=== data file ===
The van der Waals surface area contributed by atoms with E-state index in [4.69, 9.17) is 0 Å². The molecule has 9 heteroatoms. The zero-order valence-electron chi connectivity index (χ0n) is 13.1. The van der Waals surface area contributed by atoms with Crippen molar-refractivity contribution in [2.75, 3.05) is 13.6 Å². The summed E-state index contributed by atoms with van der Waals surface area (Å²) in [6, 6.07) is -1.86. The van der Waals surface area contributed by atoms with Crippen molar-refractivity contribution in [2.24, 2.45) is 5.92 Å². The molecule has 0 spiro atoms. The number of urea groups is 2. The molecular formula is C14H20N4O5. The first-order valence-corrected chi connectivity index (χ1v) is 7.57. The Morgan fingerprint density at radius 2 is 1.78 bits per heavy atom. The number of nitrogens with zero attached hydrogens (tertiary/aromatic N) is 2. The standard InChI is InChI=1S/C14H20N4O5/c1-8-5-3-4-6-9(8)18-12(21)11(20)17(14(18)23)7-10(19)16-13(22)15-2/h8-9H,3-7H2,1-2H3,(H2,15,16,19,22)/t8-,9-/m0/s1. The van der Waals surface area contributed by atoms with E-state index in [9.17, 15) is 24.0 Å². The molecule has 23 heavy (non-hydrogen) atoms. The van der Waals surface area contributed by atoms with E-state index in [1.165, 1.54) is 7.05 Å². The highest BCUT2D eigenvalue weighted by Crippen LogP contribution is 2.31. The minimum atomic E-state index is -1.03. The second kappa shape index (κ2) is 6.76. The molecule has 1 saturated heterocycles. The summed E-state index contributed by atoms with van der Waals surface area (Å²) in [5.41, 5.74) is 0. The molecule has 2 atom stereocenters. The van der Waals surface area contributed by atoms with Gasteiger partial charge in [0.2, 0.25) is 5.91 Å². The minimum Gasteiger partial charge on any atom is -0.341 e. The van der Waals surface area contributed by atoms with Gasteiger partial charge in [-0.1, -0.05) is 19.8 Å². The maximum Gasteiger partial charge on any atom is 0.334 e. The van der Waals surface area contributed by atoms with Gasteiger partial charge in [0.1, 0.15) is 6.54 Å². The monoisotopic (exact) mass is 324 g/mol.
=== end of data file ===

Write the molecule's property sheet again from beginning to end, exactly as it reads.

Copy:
The van der Waals surface area contributed by atoms with E-state index in [4.69, 9.17) is 0 Å². The molecule has 9 heteroatoms. The zero-order valence-electron chi connectivity index (χ0n) is 13.1. The van der Waals surface area contributed by atoms with Crippen molar-refractivity contribution in [2.75, 3.05) is 13.6 Å². The summed E-state index contributed by atoms with van der Waals surface area (Å²) in [6, 6.07) is -1.86. The van der Waals surface area contributed by atoms with Crippen molar-refractivity contribution in [2.24, 2.45) is 5.92 Å². The molecule has 0 spiro atoms. The number of urea groups is 2. The molecular formula is C14H20N4O5. The first-order valence-corrected chi connectivity index (χ1v) is 7.57. The Morgan fingerprint density at radius 2 is 1.78 bits per heavy atom. The number of nitrogens with zero attached hydrogens (tertiary/aromatic N) is 2. The standard InChI is InChI=1S/C14H20N4O5/c1-8-5-3-4-6-9(8)18-12(21)11(20)17(14(18)23)7-10(19)16-13(22)15-2/h8-9H,3-7H2,1-2H3,(H2,15,16,19,22)/t8-,9-/m0/s1. The van der Waals surface area contributed by atoms with E-state index in [9.17, 15) is 24.0 Å². The molecule has 23 heavy (non-hydrogen) atoms. The van der Waals surface area contributed by atoms with E-state index in [1.165, 1.54) is 7.05 Å². The highest BCUT2D eigenvalue weighted by Crippen LogP contribution is 2.31. The minimum atomic E-state index is -1.03. The second kappa shape index (κ2) is 6.76. The molecule has 1 saturated heterocycles. The summed E-state index contributed by atoms with van der Waals surface area (Å²) in [5.41, 5.74) is 0. The molecule has 2 atom stereocenters. The van der Waals surface area contributed by atoms with Gasteiger partial charge in [0.2, 0.25) is 5.91 Å². The minimum Gasteiger partial charge on any atom is -0.341 e. The van der Waals surface area contributed by atoms with Gasteiger partial charge in [-0.1, -0.05) is 19.8 Å². The maximum Gasteiger partial charge on any atom is 0.334 e. The van der Waals surface area contributed by atoms with Gasteiger partial charge in [0.1, 0.15) is 6.54 Å². The monoisotopic (exact) mass is 324 g/mol.